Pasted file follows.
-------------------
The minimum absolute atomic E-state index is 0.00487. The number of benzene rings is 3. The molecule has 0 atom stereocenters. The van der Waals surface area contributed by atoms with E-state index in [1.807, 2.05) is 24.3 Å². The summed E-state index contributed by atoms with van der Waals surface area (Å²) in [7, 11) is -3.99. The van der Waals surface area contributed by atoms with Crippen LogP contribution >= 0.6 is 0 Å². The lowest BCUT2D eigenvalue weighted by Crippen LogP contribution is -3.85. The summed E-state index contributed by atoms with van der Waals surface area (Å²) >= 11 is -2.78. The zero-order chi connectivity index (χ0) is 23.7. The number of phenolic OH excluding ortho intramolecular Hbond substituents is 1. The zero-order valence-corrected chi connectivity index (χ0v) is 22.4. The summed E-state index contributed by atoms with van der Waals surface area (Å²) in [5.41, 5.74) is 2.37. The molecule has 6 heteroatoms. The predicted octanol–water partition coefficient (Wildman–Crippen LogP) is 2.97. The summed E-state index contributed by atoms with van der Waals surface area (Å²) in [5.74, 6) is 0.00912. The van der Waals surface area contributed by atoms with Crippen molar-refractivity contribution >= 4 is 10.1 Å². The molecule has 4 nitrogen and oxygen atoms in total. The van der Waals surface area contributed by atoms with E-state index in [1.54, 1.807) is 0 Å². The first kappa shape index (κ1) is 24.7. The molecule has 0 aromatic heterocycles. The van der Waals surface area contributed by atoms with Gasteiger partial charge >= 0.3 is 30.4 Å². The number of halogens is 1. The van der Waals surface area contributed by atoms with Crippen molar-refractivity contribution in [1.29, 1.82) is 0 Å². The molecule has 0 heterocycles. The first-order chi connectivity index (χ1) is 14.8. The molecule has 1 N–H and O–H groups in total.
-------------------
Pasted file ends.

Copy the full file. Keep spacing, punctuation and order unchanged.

The minimum absolute atomic E-state index is 0.00487. The number of benzene rings is 3. The molecule has 0 atom stereocenters. The van der Waals surface area contributed by atoms with E-state index in [1.807, 2.05) is 24.3 Å². The summed E-state index contributed by atoms with van der Waals surface area (Å²) in [7, 11) is -3.99. The van der Waals surface area contributed by atoms with Crippen LogP contribution >= 0.6 is 0 Å². The lowest BCUT2D eigenvalue weighted by Crippen LogP contribution is -3.85. The summed E-state index contributed by atoms with van der Waals surface area (Å²) >= 11 is -2.78. The zero-order chi connectivity index (χ0) is 23.7. The number of phenolic OH excluding ortho intramolecular Hbond substituents is 1. The zero-order valence-corrected chi connectivity index (χ0v) is 22.4. The summed E-state index contributed by atoms with van der Waals surface area (Å²) in [5.41, 5.74) is 2.37. The molecule has 6 heteroatoms. The predicted octanol–water partition coefficient (Wildman–Crippen LogP) is 2.97. The summed E-state index contributed by atoms with van der Waals surface area (Å²) in [5.74, 6) is 0.00912. The van der Waals surface area contributed by atoms with Crippen molar-refractivity contribution >= 4 is 10.1 Å². The molecule has 4 nitrogen and oxygen atoms in total. The van der Waals surface area contributed by atoms with E-state index in [1.54, 1.807) is 0 Å². The first kappa shape index (κ1) is 24.7. The molecule has 0 aromatic heterocycles. The van der Waals surface area contributed by atoms with Gasteiger partial charge >= 0.3 is 30.4 Å². The number of halogens is 1. The van der Waals surface area contributed by atoms with Crippen molar-refractivity contribution in [1.29, 1.82) is 0 Å². The molecule has 0 heterocycles. The first-order chi connectivity index (χ1) is 14.8. The molecule has 1 N–H and O–H groups in total.